Review: Marshall Custom JTM1 Offset

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Marshall Custom Offset – teaser

Last year Marshall celebrated their 50th anniversary by releasing a whole range of limited-edition one-watt combos and half-stacks.

Now we’re in for a cool reprise, as Marshall announced a limited edition of 1,111 of a Custom Offset half-stack in Frankfurt earlier this year. The Custom Offset is based on their JTM1 50th Anniversary amp.

A couple of these rare amps even made it to Finland. Kitarablogi.com managed to get hold of one half-stack for a quick review.

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Marshall Offset – full front

The Marshall Custom JTM1 Offset (price in Finland approx 1,000 €) takes the JTM1 as its starting point, but takes the concept even further down the vintage road to give the Custom Offset the look the company’s first batch of JTM45 models. There’s the famous light grey/beige grille cloth, and the offset control panel, which has given this amp its name.

Marshall Offset – full back

As can be expected at this price point, the overall workmanship is of a very high standard, indeed.

Marshall Offset – front panel

The head’s gleaming, chrome-plated front panel, as well as the two black metal control knobs, are clear hints at this amp’s exalted limited edition status.

Marshall Offset – back panel

On the chromed back panel you will find the same Power-switch as on last year’s anniversary models. It drops the amp’s output from one Watt down to one-tenth of a Watt.

The Custom JTM1 Offset’s matching cabinet has an impedance of 16 Ohms, but you can also connect 8 Ohm speaker loads via the second output jack.

Marshall Offset – valves

The Custom head is build around the same valve types as the JTM1 head – we find two ECC83/12AX7-valves, as well as a model ECC82/12AU7.

Marshall Offset – cabinet

The closed-type Marshall cab holds a single Celestion G10F-15 10-inch speaker.

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Marshall Offset – head and cab

What kinds of sounds do we usually associate with a vintage-style Marshall? Probably clean tones with a dry character and not very much headroom. On the overdriven and distorted side of things we’d definitely look for creamy compression with a good sprinkling of mid-range grunt and presence bite .

…and these are exactly the types of tones the Marshallin Offset dishes out in a very tasty manner!

A vintage-reissue Fender Telecaster stays fairly clean at the beginning of the Custom Offset’s gain range, but the British type of dryness is clearly present:

The higher output of my Gibson Les Paul Junior’s P-90 clearly drives the preamp more, which results in a nice bit of added graininess at the same settings, especially in the attack phase of each note:

A double-humbucker’d Hamer USA Studio Custom finally pushes this Marshall into real break-up territory – fantastic for old-school Blues. For completely clean tones with humbuckers you will have to turn down your guitar’s volume control:

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Turning up the Marshall’s Loudness-control adds more gain to preceedings, but also raises volume levels considerably. The Custom JTM1 Offset is quite a belter for a one-watter, meaning it’s too loud to be played at full-tilt in most apartment buildings.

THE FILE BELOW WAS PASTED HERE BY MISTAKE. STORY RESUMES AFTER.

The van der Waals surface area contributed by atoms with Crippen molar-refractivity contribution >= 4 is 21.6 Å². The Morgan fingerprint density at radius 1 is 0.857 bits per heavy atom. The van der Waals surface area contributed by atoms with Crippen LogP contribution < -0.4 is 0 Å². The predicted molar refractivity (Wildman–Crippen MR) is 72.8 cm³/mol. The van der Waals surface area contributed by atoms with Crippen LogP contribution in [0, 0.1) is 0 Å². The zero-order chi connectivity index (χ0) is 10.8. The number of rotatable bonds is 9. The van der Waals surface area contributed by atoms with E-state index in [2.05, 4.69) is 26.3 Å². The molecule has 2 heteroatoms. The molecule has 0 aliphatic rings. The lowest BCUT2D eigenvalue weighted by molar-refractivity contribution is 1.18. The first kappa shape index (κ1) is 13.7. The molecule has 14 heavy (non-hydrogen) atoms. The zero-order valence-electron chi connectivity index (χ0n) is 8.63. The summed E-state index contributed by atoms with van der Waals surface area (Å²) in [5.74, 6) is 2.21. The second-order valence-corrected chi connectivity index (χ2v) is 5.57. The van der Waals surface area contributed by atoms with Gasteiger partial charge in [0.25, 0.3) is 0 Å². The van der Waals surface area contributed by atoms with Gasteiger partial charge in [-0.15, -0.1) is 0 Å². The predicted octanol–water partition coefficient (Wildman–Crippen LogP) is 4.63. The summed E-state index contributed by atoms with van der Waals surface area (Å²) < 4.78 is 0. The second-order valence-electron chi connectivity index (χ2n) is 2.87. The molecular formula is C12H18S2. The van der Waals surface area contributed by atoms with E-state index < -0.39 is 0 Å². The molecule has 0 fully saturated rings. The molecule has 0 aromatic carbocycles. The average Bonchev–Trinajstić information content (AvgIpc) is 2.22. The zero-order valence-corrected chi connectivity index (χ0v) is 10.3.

Luckily for us, there’s the nifty Power-switch on the back panel, which drops the volume down to neighbour-friendly levels. A nice side effect of going oh-point-one Watts is that it also adds another wallop of overdrive into the mix, which is why you can even get some decent Hard ’n’ Heavy-tones out of this tiny rig.

Here’s a taste of what I got at 0.1 Watts and Loudness turned all the way up.

First the Tele…

…next up the Junior…

…and last, but not least, the Hamer:

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Marshall Offset – front angle

In my view the Marshall Custom JTM1 Offset is a great-sounding little bugger of a half-stack, giving you most of the classic Marshall tones.

Yes, I know that 1,000 euros is a lot of money for such a tiny amp. If you’re purely on the look-out for a very small valve amp for your living-room or project studio, you will probably get more features (and Watts) for your money from other makes or models.

But the Custom Offset clearly isn’t only about being a small amp; instead there’s a great deal of added prestige in such a well-made, limited edition amp build in England by a company of such standing. The Marshall Custom JTM1 Offset is a boutique-class amp for collectors and purists, and seen in this light the price seems rather fair.

If you’re interested I’d recommend speedy action, though, because the availability is, indeed, very limited!

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Marshall Custom JTM1 Offset

Finnish distributor: EM Nordic

Thanks to DLX Music Helsinki for the loan of the review sample!

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Pros:

+ quality of workmanship

+ sound

+ Power-switch

+ small size

+ collectability 

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Marshall Offset – badge

One Comment to “Review: Marshall Custom JTM1 Offset”

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